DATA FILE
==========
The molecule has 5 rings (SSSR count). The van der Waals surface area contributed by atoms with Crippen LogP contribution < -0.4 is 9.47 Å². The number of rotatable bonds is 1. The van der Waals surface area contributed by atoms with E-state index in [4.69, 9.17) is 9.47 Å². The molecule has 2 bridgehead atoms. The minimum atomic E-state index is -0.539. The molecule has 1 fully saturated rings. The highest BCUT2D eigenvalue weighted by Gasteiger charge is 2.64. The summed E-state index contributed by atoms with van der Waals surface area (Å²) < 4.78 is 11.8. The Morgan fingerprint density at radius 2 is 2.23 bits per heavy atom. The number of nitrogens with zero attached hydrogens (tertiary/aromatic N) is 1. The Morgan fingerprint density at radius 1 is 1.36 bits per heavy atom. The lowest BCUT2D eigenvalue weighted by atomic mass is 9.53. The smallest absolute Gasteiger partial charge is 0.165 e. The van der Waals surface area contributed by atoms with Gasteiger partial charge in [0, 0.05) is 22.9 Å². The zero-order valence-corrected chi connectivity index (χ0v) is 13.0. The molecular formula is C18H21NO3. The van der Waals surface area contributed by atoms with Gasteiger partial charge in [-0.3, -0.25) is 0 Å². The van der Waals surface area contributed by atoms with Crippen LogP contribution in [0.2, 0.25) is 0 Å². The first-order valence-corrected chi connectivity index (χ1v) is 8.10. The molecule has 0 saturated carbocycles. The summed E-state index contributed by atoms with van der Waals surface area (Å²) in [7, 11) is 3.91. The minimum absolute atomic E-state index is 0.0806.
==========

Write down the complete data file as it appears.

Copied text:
The molecule has 5 rings (SSSR count). The van der Waals surface area contributed by atoms with Crippen LogP contribution < -0.4 is 9.47 Å². The number of rotatable bonds is 1. The van der Waals surface area contributed by atoms with E-state index in [4.69, 9.17) is 9.47 Å². The molecule has 2 bridgehead atoms. The minimum atomic E-state index is -0.539. The molecule has 1 fully saturated rings. The highest BCUT2D eigenvalue weighted by Gasteiger charge is 2.64. The summed E-state index contributed by atoms with van der Waals surface area (Å²) < 4.78 is 11.8. The Morgan fingerprint density at radius 2 is 2.23 bits per heavy atom. The number of nitrogens with zero attached hydrogens (tertiary/aromatic N) is 1. The Morgan fingerprint density at radius 1 is 1.36 bits per heavy atom. The lowest BCUT2D eigenvalue weighted by atomic mass is 9.53. The smallest absolute Gasteiger partial charge is 0.165 e. The van der Waals surface area contributed by atoms with Gasteiger partial charge in [0, 0.05) is 22.9 Å². The zero-order valence-corrected chi connectivity index (χ0v) is 13.0. The molecular formula is C18H21NO3. The van der Waals surface area contributed by atoms with Gasteiger partial charge in [-0.3, -0.25) is 0 Å². The van der Waals surface area contributed by atoms with Crippen LogP contribution in [0.2, 0.25) is 0 Å². The first-order valence-corrected chi connectivity index (χ1v) is 8.10. The molecule has 0 saturated carbocycles. The summed E-state index contributed by atoms with van der Waals surface area (Å²) in [7, 11) is 3.91. The minimum absolute atomic E-state index is 0.0806.